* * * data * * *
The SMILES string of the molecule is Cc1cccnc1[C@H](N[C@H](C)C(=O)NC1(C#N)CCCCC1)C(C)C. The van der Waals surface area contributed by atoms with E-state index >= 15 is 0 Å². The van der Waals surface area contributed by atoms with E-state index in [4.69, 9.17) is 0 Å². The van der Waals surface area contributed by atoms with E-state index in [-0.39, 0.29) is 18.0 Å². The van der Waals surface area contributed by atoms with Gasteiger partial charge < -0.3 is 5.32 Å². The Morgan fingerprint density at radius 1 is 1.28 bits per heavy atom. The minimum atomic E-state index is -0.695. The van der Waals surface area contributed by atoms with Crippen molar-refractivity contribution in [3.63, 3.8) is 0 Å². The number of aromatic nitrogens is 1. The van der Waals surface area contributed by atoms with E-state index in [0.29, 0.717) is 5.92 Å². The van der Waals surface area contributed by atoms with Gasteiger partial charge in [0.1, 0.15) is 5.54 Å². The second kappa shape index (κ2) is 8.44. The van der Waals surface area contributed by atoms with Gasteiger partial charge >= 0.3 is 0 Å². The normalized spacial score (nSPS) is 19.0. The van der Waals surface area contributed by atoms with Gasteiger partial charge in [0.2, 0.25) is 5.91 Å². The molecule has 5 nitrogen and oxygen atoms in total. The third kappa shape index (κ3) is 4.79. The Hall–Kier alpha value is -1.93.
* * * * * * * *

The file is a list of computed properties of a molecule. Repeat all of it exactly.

The SMILES string of the molecule is Cc1cccnc1[C@H](N[C@H](C)C(=O)NC1(C#N)CCCCC1)C(C)C. The van der Waals surface area contributed by atoms with E-state index >= 15 is 0 Å². The van der Waals surface area contributed by atoms with E-state index in [4.69, 9.17) is 0 Å². The van der Waals surface area contributed by atoms with E-state index in [-0.39, 0.29) is 18.0 Å². The van der Waals surface area contributed by atoms with Gasteiger partial charge < -0.3 is 5.32 Å². The Morgan fingerprint density at radius 1 is 1.28 bits per heavy atom. The minimum atomic E-state index is -0.695. The van der Waals surface area contributed by atoms with Crippen molar-refractivity contribution in [3.63, 3.8) is 0 Å². The number of aromatic nitrogens is 1. The van der Waals surface area contributed by atoms with E-state index in [0.29, 0.717) is 5.92 Å². The van der Waals surface area contributed by atoms with Gasteiger partial charge in [0.1, 0.15) is 5.54 Å². The second kappa shape index (κ2) is 8.44. The van der Waals surface area contributed by atoms with Gasteiger partial charge >= 0.3 is 0 Å². The normalized spacial score (nSPS) is 19.0. The van der Waals surface area contributed by atoms with Gasteiger partial charge in [0.2, 0.25) is 5.91 Å². The molecule has 5 nitrogen and oxygen atoms in total. The third kappa shape index (κ3) is 4.79. The Hall–Kier alpha value is -1.93.